Connecting speakers to an amplifier is not hard, it just takes a little bit of knowledge and some time. The process can be a bit confusing at times, but with a few tools, some patience and a lot of know-how you can make it work!
Whether you’re building a home stereo system or adding a new speaker to your car, it’s important to understand how to properly connect speakers. This will prevent loud thumps, clicks, pops and vibrations that can damage your speakers or scare you!
The first step in connecting speakers to an amplifier is identifying the speaker wire. Most speaker wires have either positive (+) or negative (-) markings, usually printed on the ends of the wire strands, to help identify their polarity. Alternatively, some speakers sport a color-coded terminal on the back of the speaker.
Next, you need to determine whether the speakers should be connected in series or parallel. This depends on their impedance. A speaker with a 4 ohm impedance can generally be connected in parallel, while a 6 or 8 ohm speaker is better suited to being wired in series.
If you plan on wiring speakers in parallel, you’ll need to calculate the total impedance of all the speakers being connected to one amplifier. This is easy with my calculators for Speakers in Series and Speakers in Parallel, which also calculate how multiple speakers share power when wired together.
For example, two 4O speakers in series have a total impedance of 8O, while a pair of 6O speakers is 12O. This means that the speakers can be connected to one amplifier in a way that will reduce the overall output power of your amp.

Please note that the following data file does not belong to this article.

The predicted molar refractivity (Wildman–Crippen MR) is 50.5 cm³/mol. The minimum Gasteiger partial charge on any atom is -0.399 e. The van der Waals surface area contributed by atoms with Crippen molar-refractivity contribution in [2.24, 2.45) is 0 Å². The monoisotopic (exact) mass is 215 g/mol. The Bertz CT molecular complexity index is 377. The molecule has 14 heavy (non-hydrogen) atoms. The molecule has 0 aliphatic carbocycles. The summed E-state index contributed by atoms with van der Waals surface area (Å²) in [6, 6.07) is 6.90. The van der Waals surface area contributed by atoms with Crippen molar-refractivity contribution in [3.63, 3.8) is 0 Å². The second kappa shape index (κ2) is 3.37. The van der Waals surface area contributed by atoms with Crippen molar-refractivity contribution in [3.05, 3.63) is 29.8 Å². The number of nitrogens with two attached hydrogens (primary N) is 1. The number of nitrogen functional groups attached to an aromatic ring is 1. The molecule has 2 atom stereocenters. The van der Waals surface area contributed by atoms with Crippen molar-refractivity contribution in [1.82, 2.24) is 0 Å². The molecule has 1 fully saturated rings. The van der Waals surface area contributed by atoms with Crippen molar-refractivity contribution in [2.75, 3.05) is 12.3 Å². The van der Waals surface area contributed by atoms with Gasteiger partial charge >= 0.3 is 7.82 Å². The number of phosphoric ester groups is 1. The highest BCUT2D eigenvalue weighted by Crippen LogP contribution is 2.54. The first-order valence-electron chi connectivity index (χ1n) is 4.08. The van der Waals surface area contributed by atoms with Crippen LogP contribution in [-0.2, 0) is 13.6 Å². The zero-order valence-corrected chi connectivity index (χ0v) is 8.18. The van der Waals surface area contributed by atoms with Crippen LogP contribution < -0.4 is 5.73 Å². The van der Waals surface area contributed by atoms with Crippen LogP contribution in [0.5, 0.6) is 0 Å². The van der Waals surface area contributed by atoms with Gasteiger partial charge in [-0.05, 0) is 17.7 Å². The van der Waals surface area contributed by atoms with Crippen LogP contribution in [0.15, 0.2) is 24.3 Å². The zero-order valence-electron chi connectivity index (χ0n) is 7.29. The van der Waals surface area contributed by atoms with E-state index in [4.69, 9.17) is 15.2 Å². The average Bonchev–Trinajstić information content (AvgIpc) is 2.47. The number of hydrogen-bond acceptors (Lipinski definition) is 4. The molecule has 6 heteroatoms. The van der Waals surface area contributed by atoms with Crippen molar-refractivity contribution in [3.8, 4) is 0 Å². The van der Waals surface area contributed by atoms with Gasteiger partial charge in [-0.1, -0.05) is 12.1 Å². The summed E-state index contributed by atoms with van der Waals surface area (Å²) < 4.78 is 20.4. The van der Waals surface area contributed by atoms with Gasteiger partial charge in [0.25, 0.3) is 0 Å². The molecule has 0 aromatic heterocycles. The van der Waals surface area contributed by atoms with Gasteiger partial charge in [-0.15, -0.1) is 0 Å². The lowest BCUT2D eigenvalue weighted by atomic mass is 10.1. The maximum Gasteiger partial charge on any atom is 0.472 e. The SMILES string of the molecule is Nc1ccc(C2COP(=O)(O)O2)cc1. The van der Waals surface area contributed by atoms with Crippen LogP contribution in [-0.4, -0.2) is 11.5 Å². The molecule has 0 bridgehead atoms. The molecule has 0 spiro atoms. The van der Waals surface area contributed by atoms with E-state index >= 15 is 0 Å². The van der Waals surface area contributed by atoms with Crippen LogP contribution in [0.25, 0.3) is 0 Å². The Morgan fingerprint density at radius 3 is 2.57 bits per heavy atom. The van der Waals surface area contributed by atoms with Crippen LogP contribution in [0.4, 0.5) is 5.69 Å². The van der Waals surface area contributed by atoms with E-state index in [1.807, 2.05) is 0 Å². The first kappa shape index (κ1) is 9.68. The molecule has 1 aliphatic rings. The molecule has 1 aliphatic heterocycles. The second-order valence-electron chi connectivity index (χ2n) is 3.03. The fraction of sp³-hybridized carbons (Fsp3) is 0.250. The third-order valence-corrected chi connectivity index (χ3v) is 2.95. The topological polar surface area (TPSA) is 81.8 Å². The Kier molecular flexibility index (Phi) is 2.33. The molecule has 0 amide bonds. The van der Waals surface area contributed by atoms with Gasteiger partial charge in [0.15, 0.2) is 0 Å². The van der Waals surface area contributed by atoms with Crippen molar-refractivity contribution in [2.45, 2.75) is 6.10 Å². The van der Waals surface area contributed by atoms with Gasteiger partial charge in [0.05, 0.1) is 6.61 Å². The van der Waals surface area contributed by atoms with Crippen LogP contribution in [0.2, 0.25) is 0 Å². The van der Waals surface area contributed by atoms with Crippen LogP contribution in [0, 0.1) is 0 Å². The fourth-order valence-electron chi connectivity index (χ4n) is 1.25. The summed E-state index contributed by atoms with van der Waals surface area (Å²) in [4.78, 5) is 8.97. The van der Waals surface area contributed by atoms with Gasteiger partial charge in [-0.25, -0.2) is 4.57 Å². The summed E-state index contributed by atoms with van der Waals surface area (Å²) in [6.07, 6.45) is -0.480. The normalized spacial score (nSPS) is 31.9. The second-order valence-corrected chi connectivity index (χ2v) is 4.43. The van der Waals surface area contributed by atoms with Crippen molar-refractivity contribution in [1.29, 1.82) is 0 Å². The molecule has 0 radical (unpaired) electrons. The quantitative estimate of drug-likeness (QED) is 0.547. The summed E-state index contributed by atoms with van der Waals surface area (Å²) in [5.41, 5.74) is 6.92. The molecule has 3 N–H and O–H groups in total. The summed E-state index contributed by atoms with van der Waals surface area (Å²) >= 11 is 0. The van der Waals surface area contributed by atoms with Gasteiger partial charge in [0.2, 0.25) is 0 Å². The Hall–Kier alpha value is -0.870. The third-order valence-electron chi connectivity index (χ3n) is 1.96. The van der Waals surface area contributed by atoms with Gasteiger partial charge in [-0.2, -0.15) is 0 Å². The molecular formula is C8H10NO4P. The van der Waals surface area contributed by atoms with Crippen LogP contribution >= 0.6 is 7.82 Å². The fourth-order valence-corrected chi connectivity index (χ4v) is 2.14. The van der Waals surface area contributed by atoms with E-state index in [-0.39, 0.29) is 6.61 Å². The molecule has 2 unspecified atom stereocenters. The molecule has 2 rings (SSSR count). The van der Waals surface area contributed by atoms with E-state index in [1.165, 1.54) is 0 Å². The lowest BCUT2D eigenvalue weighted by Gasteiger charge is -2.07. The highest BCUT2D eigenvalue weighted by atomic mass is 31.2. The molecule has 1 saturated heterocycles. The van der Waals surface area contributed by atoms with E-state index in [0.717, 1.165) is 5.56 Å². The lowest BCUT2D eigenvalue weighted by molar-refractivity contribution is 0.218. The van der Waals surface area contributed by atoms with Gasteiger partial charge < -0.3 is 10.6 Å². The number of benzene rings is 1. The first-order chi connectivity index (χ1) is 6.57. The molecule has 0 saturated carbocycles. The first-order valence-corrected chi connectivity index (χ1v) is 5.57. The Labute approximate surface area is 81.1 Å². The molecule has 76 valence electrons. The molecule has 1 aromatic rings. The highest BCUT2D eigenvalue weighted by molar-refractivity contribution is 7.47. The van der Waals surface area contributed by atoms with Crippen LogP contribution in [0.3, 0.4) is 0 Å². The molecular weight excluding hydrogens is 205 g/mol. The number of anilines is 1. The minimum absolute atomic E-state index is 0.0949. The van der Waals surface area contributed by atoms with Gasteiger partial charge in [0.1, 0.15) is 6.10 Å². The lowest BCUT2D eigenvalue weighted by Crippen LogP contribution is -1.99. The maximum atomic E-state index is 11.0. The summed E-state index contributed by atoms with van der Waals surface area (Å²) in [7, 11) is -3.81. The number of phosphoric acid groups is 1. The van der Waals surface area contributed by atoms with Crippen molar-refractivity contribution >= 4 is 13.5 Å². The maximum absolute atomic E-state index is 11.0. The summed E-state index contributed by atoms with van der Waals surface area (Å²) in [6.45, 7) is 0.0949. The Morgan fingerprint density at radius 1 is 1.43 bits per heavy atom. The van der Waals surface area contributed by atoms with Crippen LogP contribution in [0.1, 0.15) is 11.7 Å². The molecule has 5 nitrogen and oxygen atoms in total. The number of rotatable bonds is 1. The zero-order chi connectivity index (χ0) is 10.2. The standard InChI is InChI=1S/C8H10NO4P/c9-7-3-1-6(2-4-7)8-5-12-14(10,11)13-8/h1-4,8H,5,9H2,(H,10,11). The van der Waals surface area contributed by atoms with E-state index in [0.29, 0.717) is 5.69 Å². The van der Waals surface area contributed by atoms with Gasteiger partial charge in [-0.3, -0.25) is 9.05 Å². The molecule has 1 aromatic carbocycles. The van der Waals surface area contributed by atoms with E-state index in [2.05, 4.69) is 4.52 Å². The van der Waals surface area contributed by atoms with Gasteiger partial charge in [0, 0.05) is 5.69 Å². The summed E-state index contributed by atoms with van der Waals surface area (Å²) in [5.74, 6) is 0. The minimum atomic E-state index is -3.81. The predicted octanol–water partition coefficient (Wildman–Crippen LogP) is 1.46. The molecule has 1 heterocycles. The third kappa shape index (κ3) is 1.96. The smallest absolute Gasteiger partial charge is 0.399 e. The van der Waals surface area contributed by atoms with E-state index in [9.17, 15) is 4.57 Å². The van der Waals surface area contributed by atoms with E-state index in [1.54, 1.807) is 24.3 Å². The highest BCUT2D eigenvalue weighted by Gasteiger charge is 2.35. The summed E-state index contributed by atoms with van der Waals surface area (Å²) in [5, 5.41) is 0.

Once you have determined the correct connection method for your situation, you’ll need to gather all the necessary cables. Typically, you’ll need two audio cables to connect the amplifier to your speakers.
Then you’ll need to connect the speaker wires from each speaker to their corresponding terminal on the amplifier. This can be done using quick disconnect crimp terminals or soldering.
While the latter will give a more permanent connection, it will take longer to finish and requires a hot soldering iron. However, it can deliver a more robust and accurate sound, and can be used for equipment with non-typical connections.
Another option is to use a switch box, which has a number of specialized terminals for each amplifier channel. These terminals are labeled with a + or – symbol, and can be color coded red or black to indicate the proper polarity.
If you’re not using a switch box, you can still follow these simple steps to connect speakers to an amplifier. This is a great alternative to using a mixer or powered speaker, as you can connect all the speakers in your home without sacrificing performance!
Lastly, remember to turn off your amplifier before you start to connect your speakers. This will prevent thumps, clicks and pops that can damage your speakers or make them unusable!